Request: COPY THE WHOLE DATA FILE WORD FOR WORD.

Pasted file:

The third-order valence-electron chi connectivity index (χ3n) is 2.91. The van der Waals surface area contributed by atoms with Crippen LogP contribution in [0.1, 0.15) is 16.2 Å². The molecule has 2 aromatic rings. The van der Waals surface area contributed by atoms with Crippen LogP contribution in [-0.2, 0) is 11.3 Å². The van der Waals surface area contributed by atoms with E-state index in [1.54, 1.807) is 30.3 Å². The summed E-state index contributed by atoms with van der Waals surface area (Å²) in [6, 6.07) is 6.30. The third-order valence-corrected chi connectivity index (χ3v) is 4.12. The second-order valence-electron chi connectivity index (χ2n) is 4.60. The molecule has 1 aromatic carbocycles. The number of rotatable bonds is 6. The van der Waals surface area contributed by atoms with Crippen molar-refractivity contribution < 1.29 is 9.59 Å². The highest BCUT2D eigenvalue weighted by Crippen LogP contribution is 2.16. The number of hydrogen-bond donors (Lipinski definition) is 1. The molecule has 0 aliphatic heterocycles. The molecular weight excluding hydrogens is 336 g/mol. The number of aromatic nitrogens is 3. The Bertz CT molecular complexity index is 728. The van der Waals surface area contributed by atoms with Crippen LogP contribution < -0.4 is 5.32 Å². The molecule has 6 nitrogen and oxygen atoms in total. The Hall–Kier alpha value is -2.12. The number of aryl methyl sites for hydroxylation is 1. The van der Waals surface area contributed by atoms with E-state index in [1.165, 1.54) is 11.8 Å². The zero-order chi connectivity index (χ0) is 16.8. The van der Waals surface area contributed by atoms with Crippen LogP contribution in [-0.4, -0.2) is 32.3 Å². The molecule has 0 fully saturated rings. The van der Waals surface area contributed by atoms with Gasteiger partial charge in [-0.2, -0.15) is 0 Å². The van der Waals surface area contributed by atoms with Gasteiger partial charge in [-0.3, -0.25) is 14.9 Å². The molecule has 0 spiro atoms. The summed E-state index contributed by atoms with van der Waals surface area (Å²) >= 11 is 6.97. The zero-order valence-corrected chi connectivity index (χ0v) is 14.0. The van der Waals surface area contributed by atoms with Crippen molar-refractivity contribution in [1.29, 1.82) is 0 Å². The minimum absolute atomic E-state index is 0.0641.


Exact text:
The third-order valence-electron chi connectivity index (χ3n) is 2.91. The van der Waals surface area contributed by atoms with Crippen LogP contribution in [0.1, 0.15) is 16.2 Å². The molecule has 2 aromatic rings. The van der Waals surface area contributed by atoms with Crippen LogP contribution in [-0.2, 0) is 11.3 Å². The van der Waals surface area contributed by atoms with E-state index in [1.54, 1.807) is 30.3 Å². The summed E-state index contributed by atoms with van der Waals surface area (Å²) in [6, 6.07) is 6.30. The third-order valence-corrected chi connectivity index (χ3v) is 4.12. The second-order valence-electron chi connectivity index (χ2n) is 4.60. The molecule has 1 aromatic carbocycles. The number of rotatable bonds is 6. The van der Waals surface area contributed by atoms with Crippen molar-refractivity contribution < 1.29 is 9.59 Å². The highest BCUT2D eigenvalue weighted by Crippen LogP contribution is 2.16. The number of hydrogen-bond donors (Lipinski definition) is 1. The molecule has 0 aliphatic heterocycles. The molecular weight excluding hydrogens is 336 g/mol. The number of aromatic nitrogens is 3. The Bertz CT molecular complexity index is 728. The van der Waals surface area contributed by atoms with Crippen LogP contribution < -0.4 is 5.32 Å². The molecule has 6 nitrogen and oxygen atoms in total. The Hall–Kier alpha value is -2.12. The number of aryl methyl sites for hydroxylation is 1. The van der Waals surface area contributed by atoms with E-state index in [1.165, 1.54) is 11.8 Å². The zero-order chi connectivity index (χ0) is 16.8. The van der Waals surface area contributed by atoms with Crippen LogP contribution in [-0.4, -0.2) is 32.3 Å². The molecule has 0 fully saturated rings. The van der Waals surface area contributed by atoms with Gasteiger partial charge in [-0.2, -0.15) is 0 Å². The van der Waals surface area contributed by atoms with Gasteiger partial charge in [-0.3, -0.25) is 14.9 Å². The molecule has 0 spiro atoms. The summed E-state index contributed by atoms with van der Waals surface area (Å²) >= 11 is 6.97. The zero-order valence-corrected chi connectivity index (χ0v) is 14.0. The van der Waals surface area contributed by atoms with Crippen molar-refractivity contribution in [1.29, 1.82) is 0 Å². The minimum absolute atomic E-state index is 0.0641.